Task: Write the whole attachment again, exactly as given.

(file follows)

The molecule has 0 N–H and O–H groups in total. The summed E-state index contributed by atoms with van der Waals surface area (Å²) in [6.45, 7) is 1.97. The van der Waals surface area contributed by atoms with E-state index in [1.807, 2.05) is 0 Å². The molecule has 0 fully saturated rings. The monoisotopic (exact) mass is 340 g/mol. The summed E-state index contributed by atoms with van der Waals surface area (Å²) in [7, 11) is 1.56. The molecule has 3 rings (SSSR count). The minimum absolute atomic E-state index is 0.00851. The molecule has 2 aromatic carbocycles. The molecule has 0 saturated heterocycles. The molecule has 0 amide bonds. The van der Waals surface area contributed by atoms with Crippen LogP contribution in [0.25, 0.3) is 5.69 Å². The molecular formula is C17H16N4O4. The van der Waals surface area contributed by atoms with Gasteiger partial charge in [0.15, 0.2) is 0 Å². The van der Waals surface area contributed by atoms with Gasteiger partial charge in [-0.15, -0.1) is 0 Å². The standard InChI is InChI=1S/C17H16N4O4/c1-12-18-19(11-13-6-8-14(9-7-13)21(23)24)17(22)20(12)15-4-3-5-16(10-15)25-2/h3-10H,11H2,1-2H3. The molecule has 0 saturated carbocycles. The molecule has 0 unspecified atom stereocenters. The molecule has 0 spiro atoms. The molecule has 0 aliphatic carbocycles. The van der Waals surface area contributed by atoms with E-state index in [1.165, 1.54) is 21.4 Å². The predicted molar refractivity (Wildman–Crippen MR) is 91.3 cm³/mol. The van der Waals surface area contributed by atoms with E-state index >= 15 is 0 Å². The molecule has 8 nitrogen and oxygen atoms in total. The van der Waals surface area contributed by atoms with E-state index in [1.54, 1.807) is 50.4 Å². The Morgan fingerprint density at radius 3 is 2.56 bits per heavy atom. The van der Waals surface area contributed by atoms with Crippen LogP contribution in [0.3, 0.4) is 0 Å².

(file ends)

The molecule has 0 N–H and O–H groups in total. The summed E-state index contributed by atoms with van der Waals surface area (Å²) in [6.45, 7) is 1.97. The van der Waals surface area contributed by atoms with E-state index in [1.807, 2.05) is 0 Å². The molecule has 0 fully saturated rings. The monoisotopic (exact) mass is 340 g/mol. The summed E-state index contributed by atoms with van der Waals surface area (Å²) in [7, 11) is 1.56. The molecule has 3 rings (SSSR count). The minimum absolute atomic E-state index is 0.00851. The molecule has 2 aromatic carbocycles. The molecule has 0 saturated heterocycles. The molecule has 0 amide bonds. The van der Waals surface area contributed by atoms with Crippen LogP contribution in [0.25, 0.3) is 5.69 Å². The molecular formula is C17H16N4O4. The van der Waals surface area contributed by atoms with Gasteiger partial charge in [0.15, 0.2) is 0 Å². The van der Waals surface area contributed by atoms with Gasteiger partial charge in [-0.15, -0.1) is 0 Å². The standard InChI is InChI=1S/C17H16N4O4/c1-12-18-19(11-13-6-8-14(9-7-13)21(23)24)17(22)20(12)15-4-3-5-16(10-15)25-2/h3-10H,11H2,1-2H3. The molecule has 0 saturated carbocycles. The molecule has 0 unspecified atom stereocenters. The molecule has 0 spiro atoms. The molecule has 0 aliphatic carbocycles. The van der Waals surface area contributed by atoms with E-state index in [1.165, 1.54) is 21.4 Å². The predicted molar refractivity (Wildman–Crippen MR) is 91.3 cm³/mol. The van der Waals surface area contributed by atoms with E-state index >= 15 is 0 Å². The molecule has 8 nitrogen and oxygen atoms in total. The van der Waals surface area contributed by atoms with E-state index in [1.54, 1.807) is 50.4 Å². The Morgan fingerprint density at radius 3 is 2.56 bits per heavy atom. The van der Waals surface area contributed by atoms with Crippen LogP contribution in [0.3, 0.4) is 0 Å².